More than 300 take part in the AVSC’s equipment night
Like it has for the better part of 15 years, Christmas came early Thursday for more than 300 kids fortunate enough to receive a Base Camp scholarship through the Aspen Valley Ski and Snowboard Club.
With a line stretching well outside the Gorsuch Ltd. ski shop at the base of Aspen Mountain, families came from all over the valley to receive a free pair of skis and ski boots to use this winter.
“It’s just the right thing to do. It feels good,” Jeffrey Gorsuch said. “It’s the most special night when the community comes together for something completely for the kids. It’s very special. It’s maybe my favorite night of the whole year.”
The tall and amiable Gorsuch was among those volunteering their time Thursday to make sure each kid received the right fit for their equipment. Gorsuch, whose parents — both Olympic skiers — started the company known for its high-end clothing, was among the first to step up to the plate in making the AVSC’s equipment night what it is today.
Each kid receiving equipment is part of the AVSC’s Base Camp program, which is the recreational side of the club. These kids don’t compete and only meet about once a week, where through a partnership with Aspen Skiing Co. receive lessons from its pros. There are more than 1,400 kids in the Base Camp program this winter, some coming from as far away as Rifle and Paonia, with nearly 400 of them receiving program scholarships.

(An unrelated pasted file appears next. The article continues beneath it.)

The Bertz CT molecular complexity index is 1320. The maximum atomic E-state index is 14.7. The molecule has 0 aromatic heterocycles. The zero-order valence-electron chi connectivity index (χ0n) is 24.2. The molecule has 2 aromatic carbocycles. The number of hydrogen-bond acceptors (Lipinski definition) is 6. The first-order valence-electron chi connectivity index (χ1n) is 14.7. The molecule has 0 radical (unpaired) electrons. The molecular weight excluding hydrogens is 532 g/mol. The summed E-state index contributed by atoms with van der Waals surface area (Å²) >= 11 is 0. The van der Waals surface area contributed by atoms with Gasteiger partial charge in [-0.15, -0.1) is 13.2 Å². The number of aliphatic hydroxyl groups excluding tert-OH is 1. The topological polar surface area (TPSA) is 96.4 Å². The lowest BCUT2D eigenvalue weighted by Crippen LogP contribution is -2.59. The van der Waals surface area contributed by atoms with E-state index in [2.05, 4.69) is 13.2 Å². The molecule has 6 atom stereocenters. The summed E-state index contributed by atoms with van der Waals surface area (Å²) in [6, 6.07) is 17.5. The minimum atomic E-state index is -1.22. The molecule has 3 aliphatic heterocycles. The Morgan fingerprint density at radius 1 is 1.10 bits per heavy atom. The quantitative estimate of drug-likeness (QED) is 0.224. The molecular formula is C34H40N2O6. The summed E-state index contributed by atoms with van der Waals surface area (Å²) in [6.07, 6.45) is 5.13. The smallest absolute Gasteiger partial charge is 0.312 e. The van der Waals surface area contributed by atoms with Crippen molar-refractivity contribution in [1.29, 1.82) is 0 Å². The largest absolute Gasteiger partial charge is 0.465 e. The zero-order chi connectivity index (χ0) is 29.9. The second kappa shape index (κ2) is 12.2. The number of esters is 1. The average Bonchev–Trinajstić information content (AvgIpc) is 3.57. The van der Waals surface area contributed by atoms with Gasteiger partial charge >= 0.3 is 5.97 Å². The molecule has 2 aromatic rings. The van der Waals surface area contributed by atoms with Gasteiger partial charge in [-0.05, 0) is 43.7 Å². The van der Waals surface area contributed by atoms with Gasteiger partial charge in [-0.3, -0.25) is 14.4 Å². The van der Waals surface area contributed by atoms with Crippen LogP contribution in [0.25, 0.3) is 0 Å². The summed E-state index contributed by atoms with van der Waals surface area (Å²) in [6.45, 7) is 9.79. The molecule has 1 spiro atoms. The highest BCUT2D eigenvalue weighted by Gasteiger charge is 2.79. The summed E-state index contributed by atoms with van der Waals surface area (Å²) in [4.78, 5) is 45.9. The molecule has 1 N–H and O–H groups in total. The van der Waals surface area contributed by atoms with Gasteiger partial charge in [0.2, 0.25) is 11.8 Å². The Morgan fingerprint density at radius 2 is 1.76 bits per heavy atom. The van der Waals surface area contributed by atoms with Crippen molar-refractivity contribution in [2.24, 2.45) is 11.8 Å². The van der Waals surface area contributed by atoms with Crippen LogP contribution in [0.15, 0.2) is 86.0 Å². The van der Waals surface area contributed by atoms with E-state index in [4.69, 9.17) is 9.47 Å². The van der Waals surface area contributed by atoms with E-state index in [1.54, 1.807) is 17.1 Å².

Of those, around 330 also receive a needs-based equipment scholarship, which is what Thursday was all about.
“Even if kids got a scholarship to take lessons, they still didn’t have the right skis or snowboards,” said Base Camp director Trish Shepard about the need for equipment night. “It’s a big production.”
While Gorsuch only deals with skis, D&E and Four Mountain Sports got involved a few years back to help put kids on snowboards. Most of the gear given to the Base Camp kids was donated or are gently used demos from the season before. They cost nothing to the scholarship recipients and aren’t asked to be returned.
The idea behind equipment night and the Base Camp program is to get as many kids involved in the mountain lifestyle as possible, regardless of income.
“That makes a huge difference in letting families come in and have great access to the best programming in skiing in the world,” Gorsuch said. “We get them out the door with a smile on their face and ready to emerge as tomorrow’s champions.”
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Local high school cross country teams competed Saturday in Crested Butte at the Emma Coburn Elk Run, put on by the race’s namesake Olympian who grew up in the town. Pomona’s Emma Stutzman won the girls race, with Basalt’s Katelyn Maley finishing second and Ava Lane in third.